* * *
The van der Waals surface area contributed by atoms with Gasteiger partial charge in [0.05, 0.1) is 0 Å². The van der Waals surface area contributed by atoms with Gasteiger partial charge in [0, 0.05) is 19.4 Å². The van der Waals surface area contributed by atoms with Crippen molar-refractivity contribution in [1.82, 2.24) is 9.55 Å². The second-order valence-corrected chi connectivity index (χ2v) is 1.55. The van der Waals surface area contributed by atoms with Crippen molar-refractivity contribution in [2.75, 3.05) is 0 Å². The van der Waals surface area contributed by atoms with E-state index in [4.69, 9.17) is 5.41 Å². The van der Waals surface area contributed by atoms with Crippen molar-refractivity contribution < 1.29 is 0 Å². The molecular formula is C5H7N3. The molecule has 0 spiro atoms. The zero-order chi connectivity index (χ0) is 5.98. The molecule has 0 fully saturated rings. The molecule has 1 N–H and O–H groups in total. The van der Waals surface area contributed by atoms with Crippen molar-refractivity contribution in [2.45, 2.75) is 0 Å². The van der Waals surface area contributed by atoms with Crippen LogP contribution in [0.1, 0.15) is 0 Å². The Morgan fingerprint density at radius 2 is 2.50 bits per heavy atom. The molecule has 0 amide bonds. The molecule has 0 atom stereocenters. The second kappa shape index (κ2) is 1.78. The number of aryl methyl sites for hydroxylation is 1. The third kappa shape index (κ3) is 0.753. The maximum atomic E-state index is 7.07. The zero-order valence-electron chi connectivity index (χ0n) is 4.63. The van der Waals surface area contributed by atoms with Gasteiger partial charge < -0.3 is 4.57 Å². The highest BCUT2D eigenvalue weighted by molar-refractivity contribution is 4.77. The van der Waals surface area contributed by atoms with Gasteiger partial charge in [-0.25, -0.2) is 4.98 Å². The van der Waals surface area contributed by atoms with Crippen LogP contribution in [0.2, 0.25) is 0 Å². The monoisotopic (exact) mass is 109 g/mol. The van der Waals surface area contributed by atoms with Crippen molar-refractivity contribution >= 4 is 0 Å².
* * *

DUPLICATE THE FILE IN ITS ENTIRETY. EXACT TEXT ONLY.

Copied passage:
The van der Waals surface area contributed by atoms with Gasteiger partial charge in [0.05, 0.1) is 0 Å². The van der Waals surface area contributed by atoms with Gasteiger partial charge in [0, 0.05) is 19.4 Å². The van der Waals surface area contributed by atoms with Crippen molar-refractivity contribution in [1.82, 2.24) is 9.55 Å². The second-order valence-corrected chi connectivity index (χ2v) is 1.55. The van der Waals surface area contributed by atoms with Crippen molar-refractivity contribution in [2.75, 3.05) is 0 Å². The van der Waals surface area contributed by atoms with E-state index in [4.69, 9.17) is 5.41 Å². The van der Waals surface area contributed by atoms with Crippen molar-refractivity contribution < 1.29 is 0 Å². The molecular formula is C5H7N3. The molecule has 0 spiro atoms. The zero-order chi connectivity index (χ0) is 5.98. The molecule has 0 fully saturated rings. The molecule has 1 N–H and O–H groups in total. The van der Waals surface area contributed by atoms with Crippen molar-refractivity contribution in [2.45, 2.75) is 0 Å². The van der Waals surface area contributed by atoms with Crippen LogP contribution in [0.1, 0.15) is 0 Å². The Morgan fingerprint density at radius 2 is 2.50 bits per heavy atom. The molecule has 0 amide bonds. The molecule has 0 atom stereocenters. The second kappa shape index (κ2) is 1.78. The number of aryl methyl sites for hydroxylation is 1. The third kappa shape index (κ3) is 0.753. The maximum atomic E-state index is 7.07. The zero-order valence-electron chi connectivity index (χ0n) is 4.63. The van der Waals surface area contributed by atoms with Gasteiger partial charge < -0.3 is 4.57 Å². The highest BCUT2D eigenvalue weighted by molar-refractivity contribution is 4.77. The van der Waals surface area contributed by atoms with Gasteiger partial charge in [-0.25, -0.2) is 4.98 Å². The van der Waals surface area contributed by atoms with Crippen LogP contribution in [0.2, 0.25) is 0 Å². The monoisotopic (exact) mass is 109 g/mol. The van der Waals surface area contributed by atoms with Crippen molar-refractivity contribution >= 4 is 0 Å².